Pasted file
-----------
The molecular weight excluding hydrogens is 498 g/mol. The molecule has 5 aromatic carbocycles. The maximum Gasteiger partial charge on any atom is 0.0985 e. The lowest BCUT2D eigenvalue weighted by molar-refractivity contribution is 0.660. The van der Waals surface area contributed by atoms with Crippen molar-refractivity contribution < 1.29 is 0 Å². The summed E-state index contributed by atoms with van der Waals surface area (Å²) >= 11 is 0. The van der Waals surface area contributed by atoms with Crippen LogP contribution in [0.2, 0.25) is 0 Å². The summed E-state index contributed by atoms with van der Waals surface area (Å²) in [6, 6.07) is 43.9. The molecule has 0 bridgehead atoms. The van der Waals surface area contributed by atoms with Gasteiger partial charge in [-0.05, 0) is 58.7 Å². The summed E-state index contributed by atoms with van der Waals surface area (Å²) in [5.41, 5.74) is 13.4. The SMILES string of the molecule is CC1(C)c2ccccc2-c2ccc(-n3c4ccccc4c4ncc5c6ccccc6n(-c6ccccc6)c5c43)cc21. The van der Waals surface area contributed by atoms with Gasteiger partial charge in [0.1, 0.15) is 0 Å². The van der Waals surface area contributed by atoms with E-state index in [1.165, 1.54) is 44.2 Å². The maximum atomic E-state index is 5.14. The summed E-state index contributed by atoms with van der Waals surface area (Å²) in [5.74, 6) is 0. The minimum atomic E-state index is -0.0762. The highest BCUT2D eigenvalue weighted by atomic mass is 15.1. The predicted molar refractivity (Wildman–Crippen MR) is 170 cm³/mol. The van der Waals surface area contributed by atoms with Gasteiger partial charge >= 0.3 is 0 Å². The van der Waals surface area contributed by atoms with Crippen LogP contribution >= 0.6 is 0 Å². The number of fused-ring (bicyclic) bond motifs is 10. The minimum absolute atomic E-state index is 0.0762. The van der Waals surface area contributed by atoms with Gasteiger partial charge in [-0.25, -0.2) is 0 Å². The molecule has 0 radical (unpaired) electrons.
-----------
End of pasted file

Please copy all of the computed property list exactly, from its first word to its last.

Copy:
The molecular weight excluding hydrogens is 498 g/mol. The molecule has 5 aromatic carbocycles. The maximum Gasteiger partial charge on any atom is 0.0985 e. The lowest BCUT2D eigenvalue weighted by molar-refractivity contribution is 0.660. The van der Waals surface area contributed by atoms with Crippen molar-refractivity contribution < 1.29 is 0 Å². The summed E-state index contributed by atoms with van der Waals surface area (Å²) >= 11 is 0. The van der Waals surface area contributed by atoms with Crippen LogP contribution in [0.2, 0.25) is 0 Å². The summed E-state index contributed by atoms with van der Waals surface area (Å²) in [6, 6.07) is 43.9. The molecule has 0 bridgehead atoms. The van der Waals surface area contributed by atoms with Gasteiger partial charge in [-0.05, 0) is 58.7 Å². The summed E-state index contributed by atoms with van der Waals surface area (Å²) in [5.41, 5.74) is 13.4. The SMILES string of the molecule is CC1(C)c2ccccc2-c2ccc(-n3c4ccccc4c4ncc5c6ccccc6n(-c6ccccc6)c5c43)cc21. The van der Waals surface area contributed by atoms with Gasteiger partial charge in [0.1, 0.15) is 0 Å². The van der Waals surface area contributed by atoms with E-state index in [1.165, 1.54) is 44.2 Å². The maximum atomic E-state index is 5.14. The summed E-state index contributed by atoms with van der Waals surface area (Å²) in [5.74, 6) is 0. The minimum atomic E-state index is -0.0762. The highest BCUT2D eigenvalue weighted by atomic mass is 15.1. The predicted molar refractivity (Wildman–Crippen MR) is 170 cm³/mol. The van der Waals surface area contributed by atoms with Gasteiger partial charge >= 0.3 is 0 Å². The van der Waals surface area contributed by atoms with Crippen LogP contribution >= 0.6 is 0 Å². The number of fused-ring (bicyclic) bond motifs is 10. The minimum absolute atomic E-state index is 0.0762. The van der Waals surface area contributed by atoms with Gasteiger partial charge in [-0.25, -0.2) is 0 Å². The molecule has 0 radical (unpaired) electrons.